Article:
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Jane Alison: ‘Complex narratives are networks’

Physicists and novelists alike “strive to describe the universe and understand the relationships between all its components,” Lee Randall says in an essay for Crime Reads. She quotes Jane Alison as having written in Meander, Spiral, Explode: “All complex narratives are networks…your experience moving through them is never purely linear, but volumetric or spatial as your thoughts bounce across passages.”

Abstract digital art. You may see a human torso in it.
Abstract digital art. You may see a human torso in it.

Interviewed for Randall’s essay, S. J. Watson (author of Before I Go to Sleep) said, “This interest in understanding why is one of the things it [physics] has in common with writing and especially crime writing. Not just observing why train tracks buckle under the heat, but understanding why. Not just observing that someone murders, but understanding why you’d do that.”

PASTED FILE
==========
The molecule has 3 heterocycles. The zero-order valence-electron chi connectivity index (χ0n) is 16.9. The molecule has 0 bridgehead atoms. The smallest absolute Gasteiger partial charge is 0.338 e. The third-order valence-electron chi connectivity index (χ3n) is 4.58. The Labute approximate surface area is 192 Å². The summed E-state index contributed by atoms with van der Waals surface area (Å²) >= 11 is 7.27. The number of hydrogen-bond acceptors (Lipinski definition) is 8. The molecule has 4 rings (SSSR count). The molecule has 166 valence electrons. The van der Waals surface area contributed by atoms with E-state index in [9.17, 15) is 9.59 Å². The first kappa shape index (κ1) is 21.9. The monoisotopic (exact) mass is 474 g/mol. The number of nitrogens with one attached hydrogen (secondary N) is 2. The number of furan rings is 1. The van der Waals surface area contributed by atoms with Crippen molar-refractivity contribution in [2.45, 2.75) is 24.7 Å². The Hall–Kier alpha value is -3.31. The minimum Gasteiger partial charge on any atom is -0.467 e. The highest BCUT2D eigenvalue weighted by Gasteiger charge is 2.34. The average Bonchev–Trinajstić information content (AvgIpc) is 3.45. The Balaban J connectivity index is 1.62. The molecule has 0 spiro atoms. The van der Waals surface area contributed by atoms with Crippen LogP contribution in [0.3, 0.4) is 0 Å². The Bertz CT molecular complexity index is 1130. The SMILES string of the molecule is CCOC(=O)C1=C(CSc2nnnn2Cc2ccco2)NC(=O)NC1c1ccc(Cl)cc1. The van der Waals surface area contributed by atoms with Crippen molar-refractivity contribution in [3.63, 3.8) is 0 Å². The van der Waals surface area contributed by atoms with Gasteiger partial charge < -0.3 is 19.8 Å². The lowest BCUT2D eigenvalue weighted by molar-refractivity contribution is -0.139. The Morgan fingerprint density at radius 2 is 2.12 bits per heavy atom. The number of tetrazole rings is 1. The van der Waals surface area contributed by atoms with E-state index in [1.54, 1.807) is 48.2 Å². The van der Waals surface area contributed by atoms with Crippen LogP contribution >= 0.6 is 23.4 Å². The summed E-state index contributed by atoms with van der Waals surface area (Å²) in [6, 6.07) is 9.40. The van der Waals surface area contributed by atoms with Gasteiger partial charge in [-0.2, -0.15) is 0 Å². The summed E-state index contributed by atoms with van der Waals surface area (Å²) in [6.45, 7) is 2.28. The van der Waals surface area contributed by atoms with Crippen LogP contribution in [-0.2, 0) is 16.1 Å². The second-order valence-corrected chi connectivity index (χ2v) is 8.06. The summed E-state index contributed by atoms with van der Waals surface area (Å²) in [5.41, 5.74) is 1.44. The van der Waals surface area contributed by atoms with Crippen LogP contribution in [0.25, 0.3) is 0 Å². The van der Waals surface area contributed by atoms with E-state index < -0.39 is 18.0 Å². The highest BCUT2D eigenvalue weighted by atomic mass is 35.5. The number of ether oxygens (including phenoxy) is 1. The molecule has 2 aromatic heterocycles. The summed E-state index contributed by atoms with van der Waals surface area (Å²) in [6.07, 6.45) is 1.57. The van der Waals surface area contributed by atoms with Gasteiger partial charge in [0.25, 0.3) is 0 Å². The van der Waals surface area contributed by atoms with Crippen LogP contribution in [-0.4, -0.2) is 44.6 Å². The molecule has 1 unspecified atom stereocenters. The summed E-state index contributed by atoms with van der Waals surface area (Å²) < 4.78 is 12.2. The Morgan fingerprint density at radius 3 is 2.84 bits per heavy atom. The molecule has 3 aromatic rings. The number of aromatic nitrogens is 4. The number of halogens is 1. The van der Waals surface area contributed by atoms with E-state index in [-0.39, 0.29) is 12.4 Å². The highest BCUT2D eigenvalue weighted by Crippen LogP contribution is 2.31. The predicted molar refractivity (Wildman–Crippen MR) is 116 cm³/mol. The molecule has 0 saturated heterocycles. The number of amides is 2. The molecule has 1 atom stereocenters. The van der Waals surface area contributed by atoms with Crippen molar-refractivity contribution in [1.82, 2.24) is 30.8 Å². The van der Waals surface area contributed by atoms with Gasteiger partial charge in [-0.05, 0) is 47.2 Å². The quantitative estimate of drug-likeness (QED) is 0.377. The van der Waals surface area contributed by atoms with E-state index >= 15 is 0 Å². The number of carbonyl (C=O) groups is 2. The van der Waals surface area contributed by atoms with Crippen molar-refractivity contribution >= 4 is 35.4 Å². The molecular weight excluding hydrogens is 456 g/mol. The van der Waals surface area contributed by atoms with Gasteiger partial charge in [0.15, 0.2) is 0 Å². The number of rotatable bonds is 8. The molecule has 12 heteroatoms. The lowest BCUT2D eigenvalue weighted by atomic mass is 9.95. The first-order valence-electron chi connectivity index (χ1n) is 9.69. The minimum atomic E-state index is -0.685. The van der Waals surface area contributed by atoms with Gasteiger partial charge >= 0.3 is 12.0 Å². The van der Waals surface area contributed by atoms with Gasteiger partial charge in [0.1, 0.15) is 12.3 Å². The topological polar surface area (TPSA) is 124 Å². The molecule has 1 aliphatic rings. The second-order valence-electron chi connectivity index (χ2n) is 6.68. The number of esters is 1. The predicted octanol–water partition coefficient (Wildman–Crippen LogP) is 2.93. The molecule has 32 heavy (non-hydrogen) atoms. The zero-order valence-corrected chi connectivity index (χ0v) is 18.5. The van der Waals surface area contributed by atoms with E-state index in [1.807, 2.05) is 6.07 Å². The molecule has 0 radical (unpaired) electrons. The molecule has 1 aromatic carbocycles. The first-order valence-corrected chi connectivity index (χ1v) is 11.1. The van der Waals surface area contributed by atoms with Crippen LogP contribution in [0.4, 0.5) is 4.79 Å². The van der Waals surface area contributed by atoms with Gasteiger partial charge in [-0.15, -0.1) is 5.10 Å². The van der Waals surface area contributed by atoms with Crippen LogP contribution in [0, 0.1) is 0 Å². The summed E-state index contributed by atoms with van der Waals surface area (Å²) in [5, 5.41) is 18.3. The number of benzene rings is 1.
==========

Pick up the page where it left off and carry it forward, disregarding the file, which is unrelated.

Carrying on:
If you truly know why something happens, chances are you can write a narrative that integrates this information throughout, so that you are not presenting a simple statement to the reader but rather an information network through which they can follow various paths to find the answer they seek–or perhaps an answer you didn’t even know you were providing!


Novelist of matters surreal and magical. Studied philosophy and journalism. Worked in technology and finance. Knows about UX design and life coaching. Helps people write their books. Ask. Don't be shy. Author of TEN PAST NOON, BAD FIRE, PAINTING DRAGONS, and ENKIDU IS DEAD AND NOT DEAD.

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